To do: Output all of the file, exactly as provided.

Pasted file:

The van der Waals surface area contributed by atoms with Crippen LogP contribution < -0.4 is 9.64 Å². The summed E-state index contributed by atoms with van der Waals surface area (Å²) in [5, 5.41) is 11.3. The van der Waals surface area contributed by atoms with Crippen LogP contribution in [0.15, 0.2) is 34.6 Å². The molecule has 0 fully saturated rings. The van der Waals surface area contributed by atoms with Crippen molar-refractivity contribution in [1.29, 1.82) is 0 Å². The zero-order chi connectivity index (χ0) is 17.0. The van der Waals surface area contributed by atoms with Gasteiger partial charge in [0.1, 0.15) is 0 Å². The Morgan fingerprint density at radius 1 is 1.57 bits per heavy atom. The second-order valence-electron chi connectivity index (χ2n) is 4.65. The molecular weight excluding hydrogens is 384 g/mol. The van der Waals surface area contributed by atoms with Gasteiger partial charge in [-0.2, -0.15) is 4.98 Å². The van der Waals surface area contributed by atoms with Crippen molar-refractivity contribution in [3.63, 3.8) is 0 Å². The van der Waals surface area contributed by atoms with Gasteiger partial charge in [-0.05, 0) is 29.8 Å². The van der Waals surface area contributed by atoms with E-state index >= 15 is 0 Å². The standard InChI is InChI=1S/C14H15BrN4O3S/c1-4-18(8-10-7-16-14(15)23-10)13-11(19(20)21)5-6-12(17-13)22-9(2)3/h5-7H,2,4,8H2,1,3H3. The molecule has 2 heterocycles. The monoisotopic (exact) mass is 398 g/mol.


The van der Waals surface area contributed by atoms with Crippen LogP contribution < -0.4 is 9.64 Å². The summed E-state index contributed by atoms with van der Waals surface area (Å²) in [5, 5.41) is 11.3. The van der Waals surface area contributed by atoms with Crippen LogP contribution in [0.15, 0.2) is 34.6 Å². The molecule has 0 fully saturated rings. The van der Waals surface area contributed by atoms with Crippen molar-refractivity contribution in [1.29, 1.82) is 0 Å². The zero-order chi connectivity index (χ0) is 17.0. The van der Waals surface area contributed by atoms with Gasteiger partial charge in [0.1, 0.15) is 0 Å². The Morgan fingerprint density at radius 1 is 1.57 bits per heavy atom. The second-order valence-electron chi connectivity index (χ2n) is 4.65. The molecular weight excluding hydrogens is 384 g/mol. The van der Waals surface area contributed by atoms with Gasteiger partial charge in [-0.2, -0.15) is 4.98 Å². The van der Waals surface area contributed by atoms with Crippen molar-refractivity contribution in [3.63, 3.8) is 0 Å². The van der Waals surface area contributed by atoms with Gasteiger partial charge in [-0.05, 0) is 29.8 Å². The van der Waals surface area contributed by atoms with E-state index >= 15 is 0 Å². The standard InChI is InChI=1S/C14H15BrN4O3S/c1-4-18(8-10-7-16-14(15)23-10)13-11(19(20)21)5-6-12(17-13)22-9(2)3/h5-7H,2,4,8H2,1,3H3. The molecule has 2 heterocycles. The monoisotopic (exact) mass is 398 g/mol.